[Calgary Underground Film Festival] Vampire Clay (2017) - Reviewed

Vampire Clay screened at CUFF

It's hard to imagine that a new spin on vampire stories could actually exist, considering the oversaturation of the media market with Dracula, Lestat, and every other famous vampire, glittery or otherwise. They've been scary, they've been sexy, they've been good and evil; no matter the human emotion chosen, a vampire counterpart is there to portray it on the screen or the page. So, imagine a viewer's shock when encountering Sôichi Umezawa's Vampire Clay. This film takes an entirely different look at vampire lore and feels more like visiting Ash while he battles the Evil Dead than accompanying Jonathon Harker to fight bug eaters. To put it frankly, this film is utterly ridiculous and endlessly peculiar, but neither of those things make it bad; and it isn't.

Telling the story of a small group of art students who are using the loft of a recently deceased, eccentric artist after losing their school in an earthquake, Vampire Clay has a mostly female cast, all of whom play their roles believably. Issues created from one student's return from a semester at a big art school in Tokyo not only create the titular clay vampires and the bulk of the story, but also all of the emotional drama and conflict present in the film. Oddly enough, the serious parts of the film are so good they almost clash with the utter insanity that occurs once the action really heats up. The film doesn't suffer for it, it's just quite the contrast when looking at the film as a whole.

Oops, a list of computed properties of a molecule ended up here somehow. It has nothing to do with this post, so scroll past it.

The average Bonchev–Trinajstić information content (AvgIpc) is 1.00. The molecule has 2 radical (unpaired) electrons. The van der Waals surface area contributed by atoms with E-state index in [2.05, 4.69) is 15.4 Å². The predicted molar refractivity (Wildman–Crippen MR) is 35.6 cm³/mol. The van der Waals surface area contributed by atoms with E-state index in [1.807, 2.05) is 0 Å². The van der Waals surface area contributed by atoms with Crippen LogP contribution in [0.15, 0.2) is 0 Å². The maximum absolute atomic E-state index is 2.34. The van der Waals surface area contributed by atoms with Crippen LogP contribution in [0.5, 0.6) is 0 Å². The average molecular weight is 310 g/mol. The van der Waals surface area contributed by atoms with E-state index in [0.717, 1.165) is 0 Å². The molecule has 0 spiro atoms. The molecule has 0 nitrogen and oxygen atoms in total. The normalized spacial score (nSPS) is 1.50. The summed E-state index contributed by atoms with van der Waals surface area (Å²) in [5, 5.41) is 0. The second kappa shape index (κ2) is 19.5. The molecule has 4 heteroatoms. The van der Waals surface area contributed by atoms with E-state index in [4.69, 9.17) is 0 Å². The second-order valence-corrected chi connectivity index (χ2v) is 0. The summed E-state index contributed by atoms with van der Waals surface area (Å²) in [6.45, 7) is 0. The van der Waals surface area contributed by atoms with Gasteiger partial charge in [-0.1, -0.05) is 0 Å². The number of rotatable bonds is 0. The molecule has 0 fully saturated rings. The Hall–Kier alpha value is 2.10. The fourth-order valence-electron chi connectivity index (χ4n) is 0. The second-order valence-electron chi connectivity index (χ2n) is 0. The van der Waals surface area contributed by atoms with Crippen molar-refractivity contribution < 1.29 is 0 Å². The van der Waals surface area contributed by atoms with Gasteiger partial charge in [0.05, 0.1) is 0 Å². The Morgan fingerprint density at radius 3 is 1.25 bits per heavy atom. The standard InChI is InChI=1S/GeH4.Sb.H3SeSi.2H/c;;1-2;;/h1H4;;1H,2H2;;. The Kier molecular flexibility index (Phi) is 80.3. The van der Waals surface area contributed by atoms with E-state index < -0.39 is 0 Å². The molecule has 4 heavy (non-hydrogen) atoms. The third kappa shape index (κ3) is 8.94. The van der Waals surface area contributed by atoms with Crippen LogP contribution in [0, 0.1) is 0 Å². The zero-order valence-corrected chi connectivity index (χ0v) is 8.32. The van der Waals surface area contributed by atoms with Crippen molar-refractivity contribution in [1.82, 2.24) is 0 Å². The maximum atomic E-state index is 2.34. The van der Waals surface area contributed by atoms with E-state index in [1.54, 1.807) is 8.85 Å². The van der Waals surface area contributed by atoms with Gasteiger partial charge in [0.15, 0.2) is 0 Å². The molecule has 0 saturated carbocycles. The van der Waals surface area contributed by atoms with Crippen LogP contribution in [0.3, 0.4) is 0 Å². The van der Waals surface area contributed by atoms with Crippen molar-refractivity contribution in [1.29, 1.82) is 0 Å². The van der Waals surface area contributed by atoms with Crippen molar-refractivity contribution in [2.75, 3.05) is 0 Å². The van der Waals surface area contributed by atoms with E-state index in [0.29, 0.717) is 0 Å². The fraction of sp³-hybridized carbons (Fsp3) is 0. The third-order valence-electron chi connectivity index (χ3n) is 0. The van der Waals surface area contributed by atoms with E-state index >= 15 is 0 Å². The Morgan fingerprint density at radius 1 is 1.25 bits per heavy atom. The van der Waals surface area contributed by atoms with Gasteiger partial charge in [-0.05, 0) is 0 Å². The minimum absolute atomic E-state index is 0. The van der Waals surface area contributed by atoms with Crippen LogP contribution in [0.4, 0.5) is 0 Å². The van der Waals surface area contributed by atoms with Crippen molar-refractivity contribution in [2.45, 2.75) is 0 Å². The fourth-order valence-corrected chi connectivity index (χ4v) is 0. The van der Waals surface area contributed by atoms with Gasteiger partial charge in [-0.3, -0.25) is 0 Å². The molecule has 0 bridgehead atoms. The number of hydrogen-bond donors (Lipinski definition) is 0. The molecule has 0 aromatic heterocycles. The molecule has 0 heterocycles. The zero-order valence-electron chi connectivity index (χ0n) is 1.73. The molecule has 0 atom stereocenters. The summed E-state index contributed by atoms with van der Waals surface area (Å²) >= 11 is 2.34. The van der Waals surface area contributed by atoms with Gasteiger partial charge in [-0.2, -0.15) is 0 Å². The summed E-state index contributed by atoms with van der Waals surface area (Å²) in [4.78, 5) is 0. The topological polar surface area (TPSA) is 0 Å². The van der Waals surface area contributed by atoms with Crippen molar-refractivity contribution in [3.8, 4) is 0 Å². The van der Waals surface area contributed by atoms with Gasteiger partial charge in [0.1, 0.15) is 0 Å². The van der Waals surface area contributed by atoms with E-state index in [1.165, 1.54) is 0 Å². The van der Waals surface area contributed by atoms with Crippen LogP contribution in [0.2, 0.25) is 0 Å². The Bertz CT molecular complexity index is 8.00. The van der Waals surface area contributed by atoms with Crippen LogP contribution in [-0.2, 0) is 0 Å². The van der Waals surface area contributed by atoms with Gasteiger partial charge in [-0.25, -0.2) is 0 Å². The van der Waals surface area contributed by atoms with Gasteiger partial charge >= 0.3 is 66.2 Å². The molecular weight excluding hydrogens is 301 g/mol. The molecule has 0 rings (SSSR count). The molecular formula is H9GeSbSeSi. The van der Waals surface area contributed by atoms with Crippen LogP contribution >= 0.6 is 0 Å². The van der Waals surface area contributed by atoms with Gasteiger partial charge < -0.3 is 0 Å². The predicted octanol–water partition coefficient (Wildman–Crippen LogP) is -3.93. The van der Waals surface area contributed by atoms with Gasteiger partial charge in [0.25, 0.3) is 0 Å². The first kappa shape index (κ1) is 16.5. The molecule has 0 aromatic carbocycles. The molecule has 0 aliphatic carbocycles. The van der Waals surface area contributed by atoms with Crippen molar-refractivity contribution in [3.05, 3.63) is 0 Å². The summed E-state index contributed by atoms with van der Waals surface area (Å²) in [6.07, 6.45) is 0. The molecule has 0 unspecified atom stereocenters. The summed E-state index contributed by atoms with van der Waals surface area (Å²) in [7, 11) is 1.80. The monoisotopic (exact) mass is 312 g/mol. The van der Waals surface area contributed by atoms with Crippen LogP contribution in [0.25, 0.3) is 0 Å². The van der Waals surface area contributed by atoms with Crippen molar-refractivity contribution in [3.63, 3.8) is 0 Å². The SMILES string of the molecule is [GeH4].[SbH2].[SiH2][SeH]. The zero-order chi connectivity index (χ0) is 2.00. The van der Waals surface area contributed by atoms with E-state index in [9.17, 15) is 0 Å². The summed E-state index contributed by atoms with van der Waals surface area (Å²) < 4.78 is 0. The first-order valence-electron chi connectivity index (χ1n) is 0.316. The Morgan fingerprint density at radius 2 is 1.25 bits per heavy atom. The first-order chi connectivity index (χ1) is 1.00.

The star of the film is undoubtedly Umezawa's incredible special effects. This is some extremely strange, next level weirdness that shouldn't work, but it does; most of it is gross, some of it is funny, all of it is extremely well done. When the clay vampires finally take their true form, they are pure nightmare fuel, which is almost, oddly, unexpected. There is also a seriously cool claymation sequence near the end of the film that is beyond creepy and cool. Practical effects of this magnitude, being executed to this level is reason enough to watch this film, especially if you're a fan of J-Horror, or even just a fan of the bizarre.

Vampire Clay has no aspirations to be like any other vampire work, that much is clear. It's almost fair to argue that the villains found here aren't even really vampires by the strictest definition. Regardless, the film is a unique, entertaining entry into the vampire vault, and it is enjoyable for what it is, for the audience it was made for, though it certainly will not sharpen everyone's fangs.

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-Josie Stec